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Australians who suffer a serious side effect from a coronavirus jab will have "front door" access to compensation from the federal government.
Health professionals who administer doses will also be afforded legal protection under the newly-announced COVID-19 Vaccine Claim Scheme.
Health Minister Greg Hunt says the no fault scheme will provide "a simple and quick administrative process for compensation".
"Side effects, or adverse events, from COVID-19 vaccinations can occur but most are mild and last no longer than a couple of days," he said on Saturday.
"Serious and life-threatening side effects are very rare but it is important that we provide a safety net to support those affected."
Mr Hunt said the scheme would be administered by Services Australia, with Australians who suffer injury and loss of income due to a COVID-19 shot able to register their intent to claim from September 6.
It will cover the costs of injuries above $5000 due to a proven adverse reaction.
The Royal Australian College of General Practitioners and Australian Retail Association, among others, welcomed the indemnity provisions.
RACG President Karen Price said the scheme was primarily to save patients having to go through complicated legal processes to seek compensation in the event of very rare side effects.
However GPs were "the backbone of the vaccine rollout, delivering well over half of all vaccinations across Australia", Dr Price said.
"It also provides peace of mind and protection for GPs working hard on the frontline of the vaccine rollout."
Meanwhile, children aged 12 to 15 have been given the green light to be COVID vaccinated, with the national rollout ticking over the milestone of having one-third of adults fully jabbed.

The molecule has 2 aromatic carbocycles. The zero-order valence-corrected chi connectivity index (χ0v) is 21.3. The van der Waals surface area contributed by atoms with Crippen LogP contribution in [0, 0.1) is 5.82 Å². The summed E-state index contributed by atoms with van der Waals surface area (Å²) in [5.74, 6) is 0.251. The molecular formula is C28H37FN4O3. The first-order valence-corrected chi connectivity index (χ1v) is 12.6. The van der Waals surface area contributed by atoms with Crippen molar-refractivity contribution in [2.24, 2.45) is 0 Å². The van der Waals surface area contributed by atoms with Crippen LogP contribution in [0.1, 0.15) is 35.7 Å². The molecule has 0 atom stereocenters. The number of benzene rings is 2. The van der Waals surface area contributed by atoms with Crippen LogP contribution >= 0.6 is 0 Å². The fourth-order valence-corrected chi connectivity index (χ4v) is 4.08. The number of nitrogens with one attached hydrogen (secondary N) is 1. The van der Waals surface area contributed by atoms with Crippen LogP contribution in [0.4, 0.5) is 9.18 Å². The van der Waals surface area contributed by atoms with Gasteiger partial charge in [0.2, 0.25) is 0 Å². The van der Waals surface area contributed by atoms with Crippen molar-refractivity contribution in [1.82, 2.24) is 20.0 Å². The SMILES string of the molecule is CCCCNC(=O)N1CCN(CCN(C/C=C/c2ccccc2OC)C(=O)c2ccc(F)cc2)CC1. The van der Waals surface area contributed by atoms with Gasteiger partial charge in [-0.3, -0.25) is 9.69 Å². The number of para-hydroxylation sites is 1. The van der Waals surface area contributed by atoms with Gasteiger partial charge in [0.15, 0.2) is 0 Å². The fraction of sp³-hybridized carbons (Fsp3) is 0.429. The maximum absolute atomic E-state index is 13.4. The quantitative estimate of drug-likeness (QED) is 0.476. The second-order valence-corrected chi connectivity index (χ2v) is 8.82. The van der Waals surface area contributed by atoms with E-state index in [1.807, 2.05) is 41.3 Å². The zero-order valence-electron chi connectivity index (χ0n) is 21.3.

The ACT leads the way with 41 per cent of the national capital's over-16s fully vaccinated, with Western Australia trailing the pack on 30.4 per cent as of Saturday.
After a shaky start, the national program has exceeded 18.7 million doses, with almost 62 per cent of over-70s, almost 50 per cent of over-50s and 33.71 per cent of all those over 16 fully vaccinated.
Meanwhile, vaccine bookings for children aged 12 to 15 will open from September 13, following approval by the national expert immunisation panel.
The GP network will be the mainstay of the child vaccination program, something Prime Minister Scott Morrison says will provide the opportunity for family vaccinations.
States and territories will be left to decide on whether to run school-based programs.
Chief Medical Officer Paul Kelly says more children are being infected in this year's outbreaks partly due to higher adult vaccination rates but "the disease in children is much less severe than it is in adults."
Education Minister Alan Tudge said having all secondary children included in the rollout will disrupt transmission in schools.
Mr Morrison and state and territory leaders on Friday received updated modelling from the Doherty Institute which underpins a national agreement to reopen gradually when vaccine coverage reaches 70 and 80 per cent.
The institute argues it would be safe to open at the vaccine targets even if there are high case numbers in the hundreds.
But top-quality use of testing, tracing, isolating and quarantine needs to be maintained and small-scale lockdowns not ruled out even at the higher threshold.
NSW recorded another 1035 new local infections on Saturday and two further deaths in Sydney take the national toll to 993.
There were 64 cases in Victoria and 26 in the ACT.